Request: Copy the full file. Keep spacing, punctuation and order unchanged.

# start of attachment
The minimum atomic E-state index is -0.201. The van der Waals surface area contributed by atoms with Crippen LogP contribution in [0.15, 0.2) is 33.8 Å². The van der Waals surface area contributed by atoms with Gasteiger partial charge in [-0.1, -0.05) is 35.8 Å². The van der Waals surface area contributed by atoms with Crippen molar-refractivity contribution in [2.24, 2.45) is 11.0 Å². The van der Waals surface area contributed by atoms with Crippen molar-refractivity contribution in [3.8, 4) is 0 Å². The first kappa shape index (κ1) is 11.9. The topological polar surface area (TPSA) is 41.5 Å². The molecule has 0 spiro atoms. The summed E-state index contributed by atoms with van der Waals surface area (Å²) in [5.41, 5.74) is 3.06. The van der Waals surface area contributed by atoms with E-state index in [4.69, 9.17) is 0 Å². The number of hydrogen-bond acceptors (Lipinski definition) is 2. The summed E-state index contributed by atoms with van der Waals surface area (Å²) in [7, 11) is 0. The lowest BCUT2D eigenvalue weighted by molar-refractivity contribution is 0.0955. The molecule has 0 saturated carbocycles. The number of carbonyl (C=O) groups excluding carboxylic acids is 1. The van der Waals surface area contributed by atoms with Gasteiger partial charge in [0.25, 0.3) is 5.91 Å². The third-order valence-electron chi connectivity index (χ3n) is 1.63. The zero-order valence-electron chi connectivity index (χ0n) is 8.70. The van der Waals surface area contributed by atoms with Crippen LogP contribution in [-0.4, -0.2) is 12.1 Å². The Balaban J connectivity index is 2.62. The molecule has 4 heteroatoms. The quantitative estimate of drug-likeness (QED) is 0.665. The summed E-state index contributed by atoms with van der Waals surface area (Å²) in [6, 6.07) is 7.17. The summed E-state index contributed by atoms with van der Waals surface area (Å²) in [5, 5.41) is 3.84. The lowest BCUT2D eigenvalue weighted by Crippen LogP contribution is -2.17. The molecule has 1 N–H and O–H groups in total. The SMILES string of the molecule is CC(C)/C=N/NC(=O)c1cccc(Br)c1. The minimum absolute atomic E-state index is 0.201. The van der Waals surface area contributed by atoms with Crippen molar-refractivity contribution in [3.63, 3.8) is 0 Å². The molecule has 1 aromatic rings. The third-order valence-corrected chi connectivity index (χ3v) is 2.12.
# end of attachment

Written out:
The minimum atomic E-state index is -0.201. The van der Waals surface area contributed by atoms with Crippen LogP contribution in [0.15, 0.2) is 33.8 Å². The van der Waals surface area contributed by atoms with Gasteiger partial charge in [-0.1, -0.05) is 35.8 Å². The van der Waals surface area contributed by atoms with Crippen molar-refractivity contribution in [2.24, 2.45) is 11.0 Å². The van der Waals surface area contributed by atoms with Crippen molar-refractivity contribution in [3.8, 4) is 0 Å². The first kappa shape index (κ1) is 11.9. The topological polar surface area (TPSA) is 41.5 Å². The molecule has 0 spiro atoms. The summed E-state index contributed by atoms with van der Waals surface area (Å²) in [5.41, 5.74) is 3.06. The van der Waals surface area contributed by atoms with E-state index in [4.69, 9.17) is 0 Å². The number of hydrogen-bond acceptors (Lipinski definition) is 2. The summed E-state index contributed by atoms with van der Waals surface area (Å²) in [7, 11) is 0. The lowest BCUT2D eigenvalue weighted by molar-refractivity contribution is 0.0955. The molecule has 0 saturated carbocycles. The number of carbonyl (C=O) groups excluding carboxylic acids is 1. The van der Waals surface area contributed by atoms with Gasteiger partial charge in [0.25, 0.3) is 5.91 Å². The third-order valence-electron chi connectivity index (χ3n) is 1.63. The zero-order valence-electron chi connectivity index (χ0n) is 8.70. The van der Waals surface area contributed by atoms with Crippen LogP contribution in [-0.4, -0.2) is 12.1 Å². The Balaban J connectivity index is 2.62. The molecule has 4 heteroatoms. The quantitative estimate of drug-likeness (QED) is 0.665. The summed E-state index contributed by atoms with van der Waals surface area (Å²) in [6, 6.07) is 7.17. The summed E-state index contributed by atoms with van der Waals surface area (Å²) in [5, 5.41) is 3.84. The lowest BCUT2D eigenvalue weighted by Crippen LogP contribution is -2.17. The molecule has 1 N–H and O–H groups in total. The SMILES string of the molecule is CC(C)/C=N/NC(=O)c1cccc(Br)c1. The minimum absolute atomic E-state index is 0.201. The van der Waals surface area contributed by atoms with Crippen molar-refractivity contribution in [3.63, 3.8) is 0 Å². The molecule has 1 aromatic rings. The third-order valence-corrected chi connectivity index (χ3v) is 2.12.